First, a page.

Hopefully by now you see the importance of doing something to treat your repeat customers as well as possible. Like the idea I gave you the idea of writing custom thank you cards for each repeat order.
But you probably ran into a common problem: at a certain point it can be difficult to keep up with them.
You might have even realized that when I mentioned the idea and disregarded it entirely.
I get it. Even spending three minutes per card means you'd spend 5 hours writing if you got 100 repeat orders in a day.
What about your repeat purchase rate?
If that's your concern, just think about it from another perspective. With 100 repeat orders per day, what if your simple thank you card improved your next repeat order rate by 20%?
That means instead of the standard 27% repeat order rate, you'd have a 47%. That's 20 more orders, every day.
If you know your average order value, you can quickly calculate the ROI from just this simple activity.
But that still doesn't get you back these 5 hours per day.
Creating a customer retention process
What you need to do instead is to create a process for how you're going to support and encourage repeat customers. This process would become your customer retention process.
While I can't cover all aspects of a retention process in this email, I'll give you a simple framework that you can use to begin building one.
Step 1: Define your goal.
What do you want out of this process. You've already done part of it by acknowledging you want more repeat customers, but how many more?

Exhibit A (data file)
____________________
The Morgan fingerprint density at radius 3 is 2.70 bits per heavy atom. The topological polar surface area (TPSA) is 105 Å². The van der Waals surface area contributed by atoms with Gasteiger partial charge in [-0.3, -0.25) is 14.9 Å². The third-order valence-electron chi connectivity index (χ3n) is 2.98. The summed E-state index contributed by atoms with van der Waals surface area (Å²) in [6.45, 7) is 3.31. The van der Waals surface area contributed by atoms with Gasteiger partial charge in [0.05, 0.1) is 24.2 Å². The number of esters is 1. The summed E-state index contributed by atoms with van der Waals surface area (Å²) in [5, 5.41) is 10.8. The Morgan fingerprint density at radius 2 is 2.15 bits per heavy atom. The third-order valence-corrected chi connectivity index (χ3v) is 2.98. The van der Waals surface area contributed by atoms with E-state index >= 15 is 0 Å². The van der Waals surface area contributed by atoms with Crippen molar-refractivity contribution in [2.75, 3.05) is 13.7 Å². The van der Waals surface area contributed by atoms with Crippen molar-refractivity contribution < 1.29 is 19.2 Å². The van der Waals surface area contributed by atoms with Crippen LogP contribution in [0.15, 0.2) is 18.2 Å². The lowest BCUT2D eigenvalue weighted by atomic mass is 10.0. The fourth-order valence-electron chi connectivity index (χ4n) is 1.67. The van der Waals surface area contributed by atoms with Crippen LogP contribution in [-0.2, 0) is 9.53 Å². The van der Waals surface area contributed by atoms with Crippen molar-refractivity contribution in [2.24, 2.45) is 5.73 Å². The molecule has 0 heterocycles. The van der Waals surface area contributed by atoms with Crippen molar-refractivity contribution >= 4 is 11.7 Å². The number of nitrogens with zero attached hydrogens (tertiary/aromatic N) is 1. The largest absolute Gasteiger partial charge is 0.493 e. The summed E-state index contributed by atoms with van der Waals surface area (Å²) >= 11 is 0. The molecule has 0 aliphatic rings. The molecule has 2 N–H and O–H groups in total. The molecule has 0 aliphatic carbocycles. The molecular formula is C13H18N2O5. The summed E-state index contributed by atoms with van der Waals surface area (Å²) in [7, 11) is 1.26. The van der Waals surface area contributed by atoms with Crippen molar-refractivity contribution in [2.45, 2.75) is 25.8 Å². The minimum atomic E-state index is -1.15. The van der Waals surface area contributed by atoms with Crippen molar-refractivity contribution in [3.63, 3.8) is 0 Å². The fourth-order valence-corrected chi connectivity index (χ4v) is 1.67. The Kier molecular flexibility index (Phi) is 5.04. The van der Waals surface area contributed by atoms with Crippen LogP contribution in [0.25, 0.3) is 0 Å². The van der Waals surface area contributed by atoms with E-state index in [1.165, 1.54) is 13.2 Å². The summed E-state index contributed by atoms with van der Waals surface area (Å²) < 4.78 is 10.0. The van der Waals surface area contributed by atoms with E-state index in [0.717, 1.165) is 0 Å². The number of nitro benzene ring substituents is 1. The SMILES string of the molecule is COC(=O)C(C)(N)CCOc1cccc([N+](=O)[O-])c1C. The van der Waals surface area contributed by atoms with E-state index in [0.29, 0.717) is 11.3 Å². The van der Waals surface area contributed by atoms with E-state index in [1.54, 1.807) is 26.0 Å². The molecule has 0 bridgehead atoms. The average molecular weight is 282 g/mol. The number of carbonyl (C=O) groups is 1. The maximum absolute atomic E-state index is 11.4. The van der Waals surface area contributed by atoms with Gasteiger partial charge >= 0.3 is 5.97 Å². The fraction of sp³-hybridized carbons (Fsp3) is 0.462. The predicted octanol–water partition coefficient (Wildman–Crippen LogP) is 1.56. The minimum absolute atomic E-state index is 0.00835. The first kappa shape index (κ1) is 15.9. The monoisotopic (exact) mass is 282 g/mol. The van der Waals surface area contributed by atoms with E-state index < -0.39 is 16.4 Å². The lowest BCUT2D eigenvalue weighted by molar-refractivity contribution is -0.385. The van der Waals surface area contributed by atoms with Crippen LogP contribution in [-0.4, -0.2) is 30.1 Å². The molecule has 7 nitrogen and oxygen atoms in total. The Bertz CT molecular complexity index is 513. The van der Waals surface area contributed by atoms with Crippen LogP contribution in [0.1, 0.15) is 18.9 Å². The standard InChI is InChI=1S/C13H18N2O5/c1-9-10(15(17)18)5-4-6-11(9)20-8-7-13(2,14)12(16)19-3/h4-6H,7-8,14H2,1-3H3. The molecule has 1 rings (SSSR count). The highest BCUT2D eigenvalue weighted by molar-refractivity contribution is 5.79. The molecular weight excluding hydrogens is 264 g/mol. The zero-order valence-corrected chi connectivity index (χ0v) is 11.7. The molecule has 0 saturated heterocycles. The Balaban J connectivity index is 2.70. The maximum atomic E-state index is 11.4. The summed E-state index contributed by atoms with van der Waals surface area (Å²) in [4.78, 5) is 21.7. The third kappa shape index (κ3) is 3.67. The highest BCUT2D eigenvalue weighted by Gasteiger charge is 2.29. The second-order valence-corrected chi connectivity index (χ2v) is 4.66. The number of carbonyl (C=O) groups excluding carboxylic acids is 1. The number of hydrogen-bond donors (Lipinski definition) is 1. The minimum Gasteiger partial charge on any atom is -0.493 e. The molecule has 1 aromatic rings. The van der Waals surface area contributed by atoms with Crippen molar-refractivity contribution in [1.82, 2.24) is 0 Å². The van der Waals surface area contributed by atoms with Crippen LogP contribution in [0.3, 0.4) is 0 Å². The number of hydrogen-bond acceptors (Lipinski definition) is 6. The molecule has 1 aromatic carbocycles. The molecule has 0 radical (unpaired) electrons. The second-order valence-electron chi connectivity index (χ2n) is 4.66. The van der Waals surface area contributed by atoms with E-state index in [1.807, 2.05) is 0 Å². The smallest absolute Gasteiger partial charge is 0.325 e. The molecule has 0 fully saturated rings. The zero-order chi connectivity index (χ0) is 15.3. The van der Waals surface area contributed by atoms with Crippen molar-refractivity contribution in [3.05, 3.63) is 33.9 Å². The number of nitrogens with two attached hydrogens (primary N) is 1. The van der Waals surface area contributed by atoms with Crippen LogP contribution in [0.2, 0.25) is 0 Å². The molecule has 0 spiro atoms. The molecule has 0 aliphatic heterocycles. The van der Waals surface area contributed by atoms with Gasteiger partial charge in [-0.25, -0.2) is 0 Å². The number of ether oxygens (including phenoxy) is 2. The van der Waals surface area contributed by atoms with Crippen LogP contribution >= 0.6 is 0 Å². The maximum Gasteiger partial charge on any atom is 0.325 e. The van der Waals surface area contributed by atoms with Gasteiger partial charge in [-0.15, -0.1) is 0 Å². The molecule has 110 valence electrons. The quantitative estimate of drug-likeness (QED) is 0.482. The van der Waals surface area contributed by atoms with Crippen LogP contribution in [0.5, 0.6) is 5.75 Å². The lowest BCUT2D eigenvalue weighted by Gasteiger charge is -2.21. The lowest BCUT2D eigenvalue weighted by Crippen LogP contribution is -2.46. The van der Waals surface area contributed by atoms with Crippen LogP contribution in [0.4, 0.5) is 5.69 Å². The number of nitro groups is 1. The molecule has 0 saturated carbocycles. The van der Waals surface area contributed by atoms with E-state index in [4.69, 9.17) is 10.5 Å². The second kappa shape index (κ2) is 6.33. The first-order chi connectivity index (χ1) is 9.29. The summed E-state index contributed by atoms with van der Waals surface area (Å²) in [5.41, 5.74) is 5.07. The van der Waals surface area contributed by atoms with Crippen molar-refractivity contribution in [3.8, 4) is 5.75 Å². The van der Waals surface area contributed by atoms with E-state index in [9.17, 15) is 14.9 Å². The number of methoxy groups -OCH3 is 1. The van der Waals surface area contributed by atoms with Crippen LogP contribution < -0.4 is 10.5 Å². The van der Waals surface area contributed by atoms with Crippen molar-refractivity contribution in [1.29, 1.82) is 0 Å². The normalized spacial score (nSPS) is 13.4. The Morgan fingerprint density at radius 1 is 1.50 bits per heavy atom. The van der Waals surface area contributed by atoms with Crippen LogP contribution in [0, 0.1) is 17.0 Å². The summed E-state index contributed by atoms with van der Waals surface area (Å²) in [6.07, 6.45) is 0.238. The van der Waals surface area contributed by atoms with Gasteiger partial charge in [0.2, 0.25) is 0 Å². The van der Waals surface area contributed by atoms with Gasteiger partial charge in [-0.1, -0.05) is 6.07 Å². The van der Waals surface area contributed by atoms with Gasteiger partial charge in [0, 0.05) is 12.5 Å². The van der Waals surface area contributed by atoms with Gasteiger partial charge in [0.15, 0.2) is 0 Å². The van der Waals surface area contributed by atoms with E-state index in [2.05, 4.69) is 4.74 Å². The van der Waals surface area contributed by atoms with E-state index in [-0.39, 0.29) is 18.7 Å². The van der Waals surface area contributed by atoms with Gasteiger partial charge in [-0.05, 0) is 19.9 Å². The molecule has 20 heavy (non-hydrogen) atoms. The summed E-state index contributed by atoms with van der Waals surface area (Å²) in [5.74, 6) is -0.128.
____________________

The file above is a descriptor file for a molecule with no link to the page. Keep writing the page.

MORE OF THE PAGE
What's their value to you?
Step 2: Make a huge list of ideas, tactics, and wild hair-brained ideas you have to treat repeat customers better.
Your only goal at this stage is to create a huge list. Write anything down, even if it doesn't make sense or is impractical now.
Show up at your customer's address to personally deliver their order? Yes
Mail their mom a card and a box of chocolates on Mother's Day? Sure
Step 3: Score each idea on two levels: effort/cost and impact.
Now go through each idea and score it on two levels:
- The amount of effort it will take and/or the cost to do it. From 1-3 with 1 being hard/expensive and 3 being easy/free.
- The impact on the customer, the amount of improved trust in you, and your gross sales. Again from 1-3 but with 1 being no/little impact and 3 being a massive impact.
Step 4: Pick 5 tactics that are highly valued and you'd like to do.
Use whatever criteria you can think of for this:
- bootstrapped and just getting started: pick the free options.
- busy with no time: pick the high impact.
- really want to show up at their address with their order... um, pick that one I guess
This is where you'll figure out your retention mix. The how.
Step 5: For each idea you picked, document it.
Now go through each idea you picked and write a checklist, step-by-step for what you or someone else would need to do in order to perform this tactic. Don't worry about getting it perfect, just get something down so you can get started now.
Step 6: Start
Finally, start working on your choices. Send those emails. Write those notes.
Do whatever you decided the process is going to do.
Step 7: Revise
As you go, revise the processes if they aren't working or not a good fit.
There you go. You now have a simple customer retention process that you can put in place today to keep your repeat customers and encourage more.
If, after all this, you decided not to use my little thank you card idea, that's okay. We can still be friends :)
Discover where your best customers come from
Going beyond simple attribution, Repeat Customer Insights lets you analyze and segment your customers by who first sent that customer your way.
This will let you find the best sources of long-term customers, not just anyone who orders.